Race, Background, and Culture at the MoMA
By Ali Russo
My father and I only had three days to spend in New York City until the throes of work and schooling pulled us back, so, we needed to coordinate carefully. The train we took out of the Route 128 Station in Westwood, Mass., left at 5:45 in the morning; meaning, if we timed it right, we’d be pulling into Penn Station at 10:45 a.m. the latest. If we wanted a full day at the Museum of Modern Art (MoMA), we had to leave it a full day undisturbed by travel. So, it was decided: Sunday was our Museum Day.
This wasn’t our first time visiting MoMA. In the past, we had visited museums such as The Metropolitan, the Museum of Fine Art and even the Museum of Natural History, but the MoMA has always been my favorite. Not only is the staff incredibly kind and helpful, the people are so, so excited to have a job that involves them talking emphatically about art. There wasn’t a single employee who couldn’t answer my question, whether it was in inquiry to the location of the bathroom, or the art that hung in front of us.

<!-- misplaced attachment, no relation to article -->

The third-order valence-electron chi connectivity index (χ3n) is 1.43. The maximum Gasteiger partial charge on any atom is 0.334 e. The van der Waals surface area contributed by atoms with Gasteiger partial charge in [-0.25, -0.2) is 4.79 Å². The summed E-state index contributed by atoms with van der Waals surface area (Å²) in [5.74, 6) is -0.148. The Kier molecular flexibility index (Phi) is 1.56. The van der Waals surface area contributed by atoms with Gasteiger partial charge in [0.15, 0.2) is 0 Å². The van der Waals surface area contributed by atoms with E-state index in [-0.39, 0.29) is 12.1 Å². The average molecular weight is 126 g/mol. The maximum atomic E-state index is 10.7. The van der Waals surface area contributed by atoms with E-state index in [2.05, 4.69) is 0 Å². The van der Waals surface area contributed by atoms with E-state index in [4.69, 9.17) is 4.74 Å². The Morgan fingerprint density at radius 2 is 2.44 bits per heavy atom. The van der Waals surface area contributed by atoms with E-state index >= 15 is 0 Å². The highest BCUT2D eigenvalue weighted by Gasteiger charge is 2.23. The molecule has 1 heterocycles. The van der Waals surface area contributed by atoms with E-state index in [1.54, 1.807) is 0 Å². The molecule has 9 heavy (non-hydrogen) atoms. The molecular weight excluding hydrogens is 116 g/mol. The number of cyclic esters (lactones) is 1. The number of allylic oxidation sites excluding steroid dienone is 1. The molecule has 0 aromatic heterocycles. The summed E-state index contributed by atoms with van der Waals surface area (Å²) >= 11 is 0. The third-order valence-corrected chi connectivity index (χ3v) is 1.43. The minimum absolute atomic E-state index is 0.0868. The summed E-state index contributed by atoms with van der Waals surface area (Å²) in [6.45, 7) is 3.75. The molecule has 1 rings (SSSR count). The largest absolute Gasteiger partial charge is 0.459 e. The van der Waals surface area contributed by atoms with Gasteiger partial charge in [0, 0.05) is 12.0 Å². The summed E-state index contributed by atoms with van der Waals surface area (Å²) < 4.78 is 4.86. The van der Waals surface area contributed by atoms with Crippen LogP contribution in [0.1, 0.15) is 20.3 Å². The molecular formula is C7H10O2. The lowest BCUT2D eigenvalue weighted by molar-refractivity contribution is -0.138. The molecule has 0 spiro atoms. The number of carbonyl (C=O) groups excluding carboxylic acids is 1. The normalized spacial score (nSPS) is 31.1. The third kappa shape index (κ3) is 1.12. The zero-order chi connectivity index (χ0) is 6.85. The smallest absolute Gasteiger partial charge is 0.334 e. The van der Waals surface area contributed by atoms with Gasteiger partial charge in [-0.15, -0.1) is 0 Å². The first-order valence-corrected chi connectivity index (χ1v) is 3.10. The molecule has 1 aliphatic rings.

The MoMA also feels very open; the lobby it empties out to has an open foyer, so you can be on any floor, peer up or down, and see the rest of your surroundings. It’s also nice if you’re prone to having absolutely no sense of direction, such as myself.
I tried to do as much research on “Scenes For A New Heritage” as I could before spoiling it for myself entirely. As the wall read in front of me, the exhibition was “a selection of many different approaches, narratives and temporalities with which artists have responded to this constantly shifting world [of technology, major geopolitical events and the impact on the distribution of art].”
Stepping into the Kirk Varnedoe Gallery reminded me, once again, of my love for the design of the MoMA. I was greeted by that same kind of openness I had felt when I first stepped into the building, and this led me to Kara Walker’s “Gone: A Historical Romance of a Civil War as It Occurred b’tween the Dusky Thighs of One Young Negress and Her Heart.”